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What does the term ‘fiche S’ mean?

I heard the term “fiche S” used about the perpetrator of the attacks at the Strasbourg Christmas market. What is this and why was he free to roam? I.I.

Fiches S is a watchlist relating to state security – the “S” stands for sûreté d’Etat – it is an alert system.

At the end of last year, the list contained 29,973 people who are thought to potentially pose a serious threat. Around a third of them were linked to an Islamist movement. Others include anarchists, gangsters and hooligans.

Those who are fiché S have not yet attempted a crime related to the reason for their listing. Some have not committed any crime but are listed because of their acquaintances.

The fiches S are used for information-gathering and cannot be used alone to order an arrest.

They are the highest level of warning in France.

Strasbourg shooter Chérif Chekatt was listed in January 2016 for radicalisation, which probably took place in prison, but had not yet committed a crime in the name of radical Islam.

The objective of fiches S is to trace movements and acquaintances. Those listed are not under permanent surveillance. Only when the file needs to be consulted, say if a fiché S is arrested, does surveillance begin. A listing can be wiped off after a year.

The Interior Ministry states that the objective is to share information between police and other law enforcement agencies, including at European level.

While additions are made by the French intelligence agency (la Direction générale de la sécurité intérieure - DGSI), entries can be made based on information from other countries. This provides information about individuals for the purpose of border control and law enforcement between Schengen states.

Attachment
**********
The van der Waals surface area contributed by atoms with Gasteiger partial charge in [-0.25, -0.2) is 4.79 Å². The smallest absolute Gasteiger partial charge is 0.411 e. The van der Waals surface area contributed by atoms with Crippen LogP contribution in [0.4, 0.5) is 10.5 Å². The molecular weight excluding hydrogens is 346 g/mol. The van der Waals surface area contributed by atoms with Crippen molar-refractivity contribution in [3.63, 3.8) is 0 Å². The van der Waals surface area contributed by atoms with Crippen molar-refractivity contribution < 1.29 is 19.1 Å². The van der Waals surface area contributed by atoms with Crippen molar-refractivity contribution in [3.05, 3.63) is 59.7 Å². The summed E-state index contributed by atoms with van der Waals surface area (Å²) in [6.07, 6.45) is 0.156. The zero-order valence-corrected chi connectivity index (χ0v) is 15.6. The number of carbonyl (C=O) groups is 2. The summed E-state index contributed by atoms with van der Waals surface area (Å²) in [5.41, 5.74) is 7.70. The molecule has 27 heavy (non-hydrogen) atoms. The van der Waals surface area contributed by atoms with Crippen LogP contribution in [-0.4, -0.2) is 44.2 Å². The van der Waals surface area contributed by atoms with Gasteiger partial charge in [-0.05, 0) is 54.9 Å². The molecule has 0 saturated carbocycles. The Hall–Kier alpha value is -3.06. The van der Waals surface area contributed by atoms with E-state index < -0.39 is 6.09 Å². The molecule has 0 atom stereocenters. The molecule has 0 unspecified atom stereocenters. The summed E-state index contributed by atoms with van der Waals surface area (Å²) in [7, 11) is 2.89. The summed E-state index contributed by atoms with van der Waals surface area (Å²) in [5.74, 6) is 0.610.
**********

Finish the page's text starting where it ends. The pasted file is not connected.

Fiches S form part of a larger file called Fichier des personnes recherchées – FPR (wanted persons list) created in 1969.

It should contain the individual’s ID details, their photo, the reason for their inclusion and what action to take in the case of confrontation with the police.

The FPR includes 620,000 people and is divided into 21 sections, including Fichier des signalements pour la prévention et la radicalisation à caractère terroriste (FSPRT), which is exclusively for religious radicals.

This is unlike the fiches S, which is broader and contains, for example, right or left-wing radicals. Most people on the FPR are seen as posing a threat to public order, including escaped prisoners and the insane.

Ten per cent of people listed on the fiches S live in the Bas-Rhin department where Chekatt was born and lived. Local MP Bruno Studer (LREM) told Soir 3 that Strasbourg is a European capital where many events take place and the Bas-Rhin is a border area. He said that there are many international institutions in Alsace, as well as a nuclear power station.

A militant ecologist living in Alsace could be fiché S, for example.

Mayors can be informed of people listed in their area – knowledge which Mr Studer said should be “carefully supervised” and used “prudently”.

Several of those responsible for the terror attacks that have taken place in France in recent years have been fiché S, a fact which often promoted anger as to why they were left at large.

A senate report into making the system more effective largely concluded that, while technical improvements are possible to make it easier to use, what is needed is more communication about what it is for and what it can achieve.

Police argue that the system is efficient, despite the occurrence of attacks committed by fiche S suspects. By not arresting people as soon as they are considered suspects, they say they are able to dismantle networks and prevent terrorist plots.

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